Critical Analysis : The Yellow Wallpaper

Decent Essays

Critical Analysis: “The Yellow Wallpaper”
“Not many women got to live out the daydream of women—to have a room, even a section of a room, that only gets messed up when she messes it up herself.” –Maxine Hong Kingston: The Woman Warrior
During the late 19th century women, as history demonstrates, were to remain confined to their societal expectations and roles. Women were thought of as the weaker sex, emotional, and fully dependent on their male counterparts, child-like. She was to be a pious woman, living a life of true domesticity. If a woman was not able to function in her role as a mother and submissive wife, then she was thought of to be simply undergoing hysteria. In “The Yellow Wallpaper” by Charlotte Perkins Gilman, written in 1892, we are introduced to an unnamed woman suffering from this “nervous depression” (1). This woman and her husband John, who is a “physician of high standing” (1), are taking a three-month vacation in an old colonial mansion. It is in this haunted house that the reader is able to see the psychological deterioration of the woman as she lives under a demanding patriarchal society.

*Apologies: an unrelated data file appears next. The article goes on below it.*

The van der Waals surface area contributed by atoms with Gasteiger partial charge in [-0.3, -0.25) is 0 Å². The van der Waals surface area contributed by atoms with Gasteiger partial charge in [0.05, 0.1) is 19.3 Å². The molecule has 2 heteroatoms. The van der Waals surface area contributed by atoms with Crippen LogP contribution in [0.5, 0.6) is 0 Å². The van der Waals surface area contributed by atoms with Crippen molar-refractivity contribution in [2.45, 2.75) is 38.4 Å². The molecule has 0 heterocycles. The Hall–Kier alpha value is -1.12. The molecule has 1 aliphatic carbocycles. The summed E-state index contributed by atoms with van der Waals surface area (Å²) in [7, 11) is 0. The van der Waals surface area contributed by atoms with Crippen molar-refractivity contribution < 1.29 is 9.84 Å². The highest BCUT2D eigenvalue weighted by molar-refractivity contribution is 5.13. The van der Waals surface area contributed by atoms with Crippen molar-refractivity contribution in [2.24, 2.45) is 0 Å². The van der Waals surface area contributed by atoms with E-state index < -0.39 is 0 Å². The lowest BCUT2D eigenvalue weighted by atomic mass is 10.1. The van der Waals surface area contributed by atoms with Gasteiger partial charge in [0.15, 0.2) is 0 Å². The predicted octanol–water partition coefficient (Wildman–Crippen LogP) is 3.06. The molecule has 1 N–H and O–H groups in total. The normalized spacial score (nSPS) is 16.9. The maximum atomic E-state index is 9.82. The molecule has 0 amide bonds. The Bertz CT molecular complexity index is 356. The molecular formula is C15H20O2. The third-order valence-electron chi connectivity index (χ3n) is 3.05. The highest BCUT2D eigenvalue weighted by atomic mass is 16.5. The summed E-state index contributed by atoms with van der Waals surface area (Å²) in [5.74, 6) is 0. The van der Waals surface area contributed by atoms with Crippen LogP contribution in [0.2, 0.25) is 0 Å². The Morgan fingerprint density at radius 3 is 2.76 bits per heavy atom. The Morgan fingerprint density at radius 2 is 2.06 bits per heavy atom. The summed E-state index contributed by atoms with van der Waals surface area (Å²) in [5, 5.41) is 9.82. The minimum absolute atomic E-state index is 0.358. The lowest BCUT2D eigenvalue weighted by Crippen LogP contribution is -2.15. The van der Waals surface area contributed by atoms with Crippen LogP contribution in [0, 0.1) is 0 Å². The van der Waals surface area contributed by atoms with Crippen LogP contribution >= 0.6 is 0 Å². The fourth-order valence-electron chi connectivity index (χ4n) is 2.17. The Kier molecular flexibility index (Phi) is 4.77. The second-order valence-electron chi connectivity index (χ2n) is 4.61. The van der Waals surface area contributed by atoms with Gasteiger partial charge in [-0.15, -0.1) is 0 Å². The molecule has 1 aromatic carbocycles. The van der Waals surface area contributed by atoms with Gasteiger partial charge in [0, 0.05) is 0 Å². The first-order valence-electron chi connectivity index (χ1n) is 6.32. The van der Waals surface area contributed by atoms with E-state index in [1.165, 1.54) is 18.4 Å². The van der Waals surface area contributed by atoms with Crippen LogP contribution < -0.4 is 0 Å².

In the beginning of the story the reader is introduced to the male dominant dynamics between the woman and her husband John. In fact, the woman is never given a name in the story, unlike John, signifying the denial of her importance. Furthermore, there is an immediate juxtaposition of characteristics, “John is practical…He has no patience…John laughs at me”

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